And, BTW, what the Bengals did best offensively all season was to throw short passes to their receivers with an effective mix of running. They didn't simply bomb their way up and down the field. That 2nd-play deep ball by Palmer was 10% of his 40+ yard tosses for the season.


I'm not saying that absent Palmer's injury, the Bengals win. Far from it. But his injury took Cincy from probably a 45-55% shot at that game to a 10-20% chance. No one can deny that.

Well, there's a big difference between 55% and 10%. Smaller difference between 20% and 45%. I'd be a lot more apt to agree with the latter than the former but it appears now that the no-guts, no-heart, traumatized Bengals probably had about a 30% chance of winning that game coming in. I'll continue to adjust that percentage as the excuses continue to pile up.


As it stands, I don't know if von Oelhoffen laid a cheap shot on Palmer. I do, however, know that Polamalu took a swing at Rich Braham, I do know that several DBs assualted Houshmandzadeh in the end zone, I do know that Porter was hitting guys late all day. I also remember well Ward and Porter intimating retaliation after Thurman was tripped into Roethlisberger's knee two months ago. So you'll pardon me if I don't give Cowher and his "men" the benefit of the doubt here.

Polamalu didn't take a swing at Braham. He shoved the ball at his helmet. Stupid. It was a dumb to do. Polamalu consistently does dumb things and as a Steelers fan, it ticks me off. But that wasn't a punch. Porter is also a hothead. He makes me grumpy as well. I'd be able to look the other way more often if his play actually backed his mouth up but that happened in about two games this season.

Carter and Hope didn't "assault" Housh in the end zone. Hope was actually the more aggressive of the two (the dumb step-over thing), and Carter (who, again, doesn't even play enough to talk). But there was no chance that Housh was going to get hurt on that play unless he'd have run himself into the goal post.

Football is a physical game with macho guys who sometimes try to intimidate each other while on the field in an effort to put the other guy off his game. Players jaw at each other constantly on the field and shove and push and act like they're bigger and tougher and meaner than the other guy. Big deal.

And I never heard anything about Porter and/or Ward going on about "retribution". In any case, any conspiracy theory falls flat on it's keester considering that it projects a high-character former Bengal who's had multiple knee injuries as the weapon of choice. Good god.


In the final analysis, it doesn't matter what I or any fans think. But I hope sincerely that Palmer, and Willie, and Odell, and every other Bengal's heart of hearts they think Pittsburgh did it on purpose. Because that will focus them toward the job at hand next season.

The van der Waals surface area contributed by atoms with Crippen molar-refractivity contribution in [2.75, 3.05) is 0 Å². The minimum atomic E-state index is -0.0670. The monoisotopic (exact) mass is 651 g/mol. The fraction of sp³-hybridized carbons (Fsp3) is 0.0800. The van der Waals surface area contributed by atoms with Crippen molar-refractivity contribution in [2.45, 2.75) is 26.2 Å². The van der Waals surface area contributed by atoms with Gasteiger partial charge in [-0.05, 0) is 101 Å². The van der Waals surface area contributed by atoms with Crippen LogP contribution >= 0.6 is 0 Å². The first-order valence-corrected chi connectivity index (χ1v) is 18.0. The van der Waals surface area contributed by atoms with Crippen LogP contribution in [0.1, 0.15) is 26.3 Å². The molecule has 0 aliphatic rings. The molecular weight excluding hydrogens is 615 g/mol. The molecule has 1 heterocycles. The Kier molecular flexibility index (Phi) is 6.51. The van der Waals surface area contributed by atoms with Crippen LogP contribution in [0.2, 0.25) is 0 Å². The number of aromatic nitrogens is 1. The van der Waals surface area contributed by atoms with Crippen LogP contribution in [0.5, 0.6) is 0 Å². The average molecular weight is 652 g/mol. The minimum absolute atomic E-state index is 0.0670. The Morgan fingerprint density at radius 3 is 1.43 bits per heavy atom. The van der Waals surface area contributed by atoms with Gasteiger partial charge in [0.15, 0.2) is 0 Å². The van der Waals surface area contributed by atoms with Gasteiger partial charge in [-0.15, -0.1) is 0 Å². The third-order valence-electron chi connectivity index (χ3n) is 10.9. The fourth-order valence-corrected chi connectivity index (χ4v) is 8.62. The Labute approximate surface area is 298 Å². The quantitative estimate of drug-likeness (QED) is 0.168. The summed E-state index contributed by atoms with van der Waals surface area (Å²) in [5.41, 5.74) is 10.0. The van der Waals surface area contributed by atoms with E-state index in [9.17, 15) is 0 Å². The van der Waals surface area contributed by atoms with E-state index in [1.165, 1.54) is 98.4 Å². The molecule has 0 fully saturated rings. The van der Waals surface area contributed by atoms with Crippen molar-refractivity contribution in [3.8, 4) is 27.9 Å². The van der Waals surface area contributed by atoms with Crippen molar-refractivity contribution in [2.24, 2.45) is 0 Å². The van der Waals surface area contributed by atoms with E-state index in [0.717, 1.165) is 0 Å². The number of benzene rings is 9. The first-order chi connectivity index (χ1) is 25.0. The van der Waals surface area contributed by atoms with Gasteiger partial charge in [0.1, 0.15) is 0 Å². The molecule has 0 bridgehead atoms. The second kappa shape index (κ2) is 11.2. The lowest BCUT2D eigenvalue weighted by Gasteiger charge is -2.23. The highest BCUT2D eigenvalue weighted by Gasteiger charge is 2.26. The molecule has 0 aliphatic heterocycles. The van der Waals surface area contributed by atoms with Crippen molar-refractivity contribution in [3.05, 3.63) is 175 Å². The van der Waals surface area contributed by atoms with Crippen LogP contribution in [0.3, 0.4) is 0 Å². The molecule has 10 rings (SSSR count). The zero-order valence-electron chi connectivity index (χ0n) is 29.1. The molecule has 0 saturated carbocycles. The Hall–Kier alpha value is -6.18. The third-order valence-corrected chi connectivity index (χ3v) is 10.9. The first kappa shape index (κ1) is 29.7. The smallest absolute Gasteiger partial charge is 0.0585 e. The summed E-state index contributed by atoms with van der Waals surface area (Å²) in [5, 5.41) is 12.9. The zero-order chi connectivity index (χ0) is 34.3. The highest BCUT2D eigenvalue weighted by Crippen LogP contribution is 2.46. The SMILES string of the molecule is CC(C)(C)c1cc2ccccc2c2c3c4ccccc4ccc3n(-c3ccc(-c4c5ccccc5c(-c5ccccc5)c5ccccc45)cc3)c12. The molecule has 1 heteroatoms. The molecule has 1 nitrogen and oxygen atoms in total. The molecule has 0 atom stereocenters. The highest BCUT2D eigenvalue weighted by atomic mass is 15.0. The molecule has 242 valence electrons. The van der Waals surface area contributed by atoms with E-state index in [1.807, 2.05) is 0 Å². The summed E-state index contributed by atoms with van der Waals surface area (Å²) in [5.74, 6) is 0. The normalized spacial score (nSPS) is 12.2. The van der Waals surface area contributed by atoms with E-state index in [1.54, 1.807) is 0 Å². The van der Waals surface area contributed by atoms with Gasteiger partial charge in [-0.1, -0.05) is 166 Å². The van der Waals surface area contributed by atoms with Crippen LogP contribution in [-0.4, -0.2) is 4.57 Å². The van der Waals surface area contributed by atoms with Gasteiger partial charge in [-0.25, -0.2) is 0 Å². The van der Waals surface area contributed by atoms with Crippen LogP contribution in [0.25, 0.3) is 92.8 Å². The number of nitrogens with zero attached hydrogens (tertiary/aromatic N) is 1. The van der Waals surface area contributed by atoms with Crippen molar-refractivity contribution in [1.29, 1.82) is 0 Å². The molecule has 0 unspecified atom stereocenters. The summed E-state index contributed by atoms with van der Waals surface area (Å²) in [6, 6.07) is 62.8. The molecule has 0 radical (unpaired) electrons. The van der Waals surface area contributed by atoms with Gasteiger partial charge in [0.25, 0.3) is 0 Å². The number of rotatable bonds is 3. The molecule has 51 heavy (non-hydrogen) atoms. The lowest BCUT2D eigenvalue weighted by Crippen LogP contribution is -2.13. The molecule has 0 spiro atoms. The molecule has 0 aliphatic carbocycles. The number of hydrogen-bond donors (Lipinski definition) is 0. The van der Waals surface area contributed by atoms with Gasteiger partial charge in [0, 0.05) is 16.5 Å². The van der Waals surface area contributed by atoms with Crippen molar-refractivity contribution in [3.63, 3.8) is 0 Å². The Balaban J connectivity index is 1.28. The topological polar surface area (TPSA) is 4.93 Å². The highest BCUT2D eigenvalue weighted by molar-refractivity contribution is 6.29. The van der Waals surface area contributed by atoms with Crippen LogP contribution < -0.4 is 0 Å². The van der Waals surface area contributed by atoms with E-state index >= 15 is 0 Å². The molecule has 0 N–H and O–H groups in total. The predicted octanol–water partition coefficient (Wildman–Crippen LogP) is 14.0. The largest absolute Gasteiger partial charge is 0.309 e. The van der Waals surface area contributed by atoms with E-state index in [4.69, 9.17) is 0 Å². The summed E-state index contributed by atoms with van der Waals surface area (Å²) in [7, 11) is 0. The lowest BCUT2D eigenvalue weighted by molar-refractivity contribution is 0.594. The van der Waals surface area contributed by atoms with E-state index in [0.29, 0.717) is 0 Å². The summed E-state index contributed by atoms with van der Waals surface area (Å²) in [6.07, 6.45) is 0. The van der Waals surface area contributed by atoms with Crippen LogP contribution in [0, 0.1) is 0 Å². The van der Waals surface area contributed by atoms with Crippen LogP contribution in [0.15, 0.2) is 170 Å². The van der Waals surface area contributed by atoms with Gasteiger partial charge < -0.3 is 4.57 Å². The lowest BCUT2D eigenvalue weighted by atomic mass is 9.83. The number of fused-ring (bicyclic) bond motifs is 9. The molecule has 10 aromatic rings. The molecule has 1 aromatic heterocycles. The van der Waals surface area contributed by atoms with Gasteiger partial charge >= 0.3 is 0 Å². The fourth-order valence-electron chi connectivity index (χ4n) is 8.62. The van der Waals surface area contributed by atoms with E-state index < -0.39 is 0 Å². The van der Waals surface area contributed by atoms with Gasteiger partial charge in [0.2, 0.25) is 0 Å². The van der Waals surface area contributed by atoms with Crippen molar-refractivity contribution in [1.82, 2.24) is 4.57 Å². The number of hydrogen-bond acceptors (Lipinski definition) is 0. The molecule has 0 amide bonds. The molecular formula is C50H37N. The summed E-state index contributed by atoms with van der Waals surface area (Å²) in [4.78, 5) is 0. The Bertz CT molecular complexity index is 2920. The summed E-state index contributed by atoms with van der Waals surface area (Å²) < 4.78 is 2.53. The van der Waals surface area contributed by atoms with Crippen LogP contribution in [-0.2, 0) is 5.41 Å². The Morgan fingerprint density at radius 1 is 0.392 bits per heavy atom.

Or maybe instead they could just play better defensively?

I dunno. Just a suggestion.

dsmith421
01-12-2006, 01:21 AM
I'll respond to the stuff I disagree with.


They responded with skill as well. Probably have served them better to continue to rely on skill rather than heart and guts, because listening to you guys they have neither of the latter.

Hey, if it makes you feel better about the game to insinuate that there is no difference between the Bengals with Palmer and without, go to it. No one has implied the team lacked guts. But they are young, and saw their leader brought down with the second most brutal injury--next to a spinal injury--that happens regularly in football. It's only natural that the wind went out of their sails.

You think the Colts would be unaffected psychologically if von Oelhoffen rolls up Manning's knee on the first play this weekend?


Yeah. I bet it was very traumatizing to go into the locker room at halftime up by three in their first playoff game in a google years. At that point a professional squad should have had all the confidence in the world instead of allegedly falling apart.

B.S. They had lost their starting quarterback. Pittsburgh had marched down the field twice. No lead was safe. Yeah, they got rattled by the loss of Palmer. He's their best player, for God's sake. He is the biggest meaningful difference between the 8-8 2003 team and the 11-6 2005 team. Those guys realize that.


Pittsburgh's defense has been beaten by worse quarterbacks than John Kitna.

Steelers' five losses this season:
9/25 vs. NE. Opposing QB: Brady. PIT QB: R'berger.
10/16 vs. JAX. Opp QB: Leftwich. PIT QB: Maddox
11/20 at BAL. Opp QB: Boller. PIT QB: Maddox
11/27 at IND. Opp QB: Manning. PIT QB: R'berger. (first game back).
12/4 vs. CIN. Opp QB: Palmer. PIT QB: R'berger.

The only arguable loss Pittsburgh had in 2005 to a quarterback inferior to Jon Kitna was against Baltimore, in a game where Tommy Maddox played disastrously. Boller in that game "led" the Ravens to a grand total of 16 points. Pittsburgh's three losses with Roethlisberger (when they are unquestionably a different team) playing were against arguably 3 of the 4 best QBs in the league besides R'berger: Brady, Peyton, and Palmer.